These grape leaves with rice and meat contain my favorite cabbage roll stuffing. Putting the filling in grape leaves instead of cabbage makes them more portable, perfect as an appetizer, or as a potluck dish. Because they contain plenty of protein from beef and pork, this recipe works as an entrée too. You’ll love the versatility of this dish. This finger food is tasty warm or at room temperature.
Here’s one for the folks that liked my unrolled cabbage roll recipe. These grape leaves with rice and meat have incorporated many of the same flavors: beef, pork, rice, onion, herbs. The difference is that this time, I’ve stuffed everything into neat little grape leaf packages.
Because we’re stuffing grape leaves (around 62, to be exact), this is going to take longer than the unrolled cabbage rolls. So, make sure to save this recipe for a weekend or for when you have a little downtime. I was able to get caught up on listening to a few of my favorite nutrition podcasts while I rolled the grape leaves.
Something great about this recipe is that it makes a lot of food. And I mean A. LOT. OF. FOOD. Unless you have a huge family or are taking these to a party, you will have leftovers.
I made these as an entrée one evening and appreciated having the leftovers for lunches over the next few days. Unlike dolmas that are stuffed with a rice/herb mixture only, the inclusion of more protein makes this one entrée-worthy. Don’t forget to add some plain, unsweetened yogurt for dipping!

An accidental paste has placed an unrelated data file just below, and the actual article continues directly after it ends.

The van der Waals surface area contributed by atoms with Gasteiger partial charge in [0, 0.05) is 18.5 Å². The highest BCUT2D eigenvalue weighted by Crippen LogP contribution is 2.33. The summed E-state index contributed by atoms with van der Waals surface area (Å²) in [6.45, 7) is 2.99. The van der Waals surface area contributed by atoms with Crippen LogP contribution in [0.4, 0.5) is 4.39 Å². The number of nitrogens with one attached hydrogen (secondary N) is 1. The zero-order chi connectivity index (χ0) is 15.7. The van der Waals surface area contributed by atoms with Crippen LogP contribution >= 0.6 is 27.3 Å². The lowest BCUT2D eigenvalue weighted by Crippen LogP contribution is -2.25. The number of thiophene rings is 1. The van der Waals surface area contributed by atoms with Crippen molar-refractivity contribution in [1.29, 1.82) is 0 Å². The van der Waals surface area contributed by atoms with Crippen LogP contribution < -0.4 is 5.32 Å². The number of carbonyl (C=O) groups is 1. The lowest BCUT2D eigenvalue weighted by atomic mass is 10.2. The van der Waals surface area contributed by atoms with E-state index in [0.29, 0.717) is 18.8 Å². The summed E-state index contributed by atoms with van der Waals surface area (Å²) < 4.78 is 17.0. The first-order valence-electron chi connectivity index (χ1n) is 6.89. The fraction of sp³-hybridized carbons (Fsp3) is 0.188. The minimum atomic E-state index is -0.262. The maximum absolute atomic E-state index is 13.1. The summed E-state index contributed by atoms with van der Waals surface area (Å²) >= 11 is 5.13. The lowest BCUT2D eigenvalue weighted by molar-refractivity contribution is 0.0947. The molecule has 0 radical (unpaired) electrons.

What you’ll need to make grape leaves stuffed with meat
In my area, it is easy to find jars of grape leaves in conventional grocery stores. The leaves have already had their stems removed and are ready to use in recipes as-is.
Depending on the grape leaves you purchase, you may need to do the extra work of removing the stems. Your leaves may also benefit from getting a bath for a few minutes in hot water to tenderize them.
Uncooked white rice is commonly used in recipes for stuffed grape leaves. Brown rice takes much longer to cook. If you use brown rice, I recommend cooking it until halfway done (20-25 minutes) and draining it before you start this recipe.
Another option is to use a product called “light brown rice.” It can be used exactly like white rice in recipes because it cooks in about the same amount of time. I’ve seen inexpensive bulk packages of Della light brown rice sold at Costco, so it is not too difficult to find.
What is light brown rice?
Light brown rice cooks much faster than regular brown rice because it has been “gently milled.” (That is the wording from their packaging.) Some of the bran is removed in this process, making this less of a whole grain than regular brown rice.
I do not see a Whole Grain Stamp on Costco’s Della light brown rice, but one is visible on the product packaging on Della’s website. I’d think of this product as living somewhere between refined white rice and minimally refined brown rice. It contains 1 gram of fiber per ¼-cup (dry), right in range with the 1-3 grams of fiber per ¼-cup of regular brown rice.
This product can be a great option if you don’t have 45 minutes to cook brown rice. In terms of flavor, we think it is more similar to brown than to white rice.
It looks like brown rice, too. Perhaps this is not surprising, since it technically IS brown rice, just not as whole of a whole grain.
But enough talk about rice options. Don’t we have a recipe to be getting to?
And now for the disclaimer…
All recipes on this website may or may not be appropriate for you, depending on your medical needs and personal preferences. Consult with a registered dietitian or your physician if you need help determining the dietary pattern that may be best for you.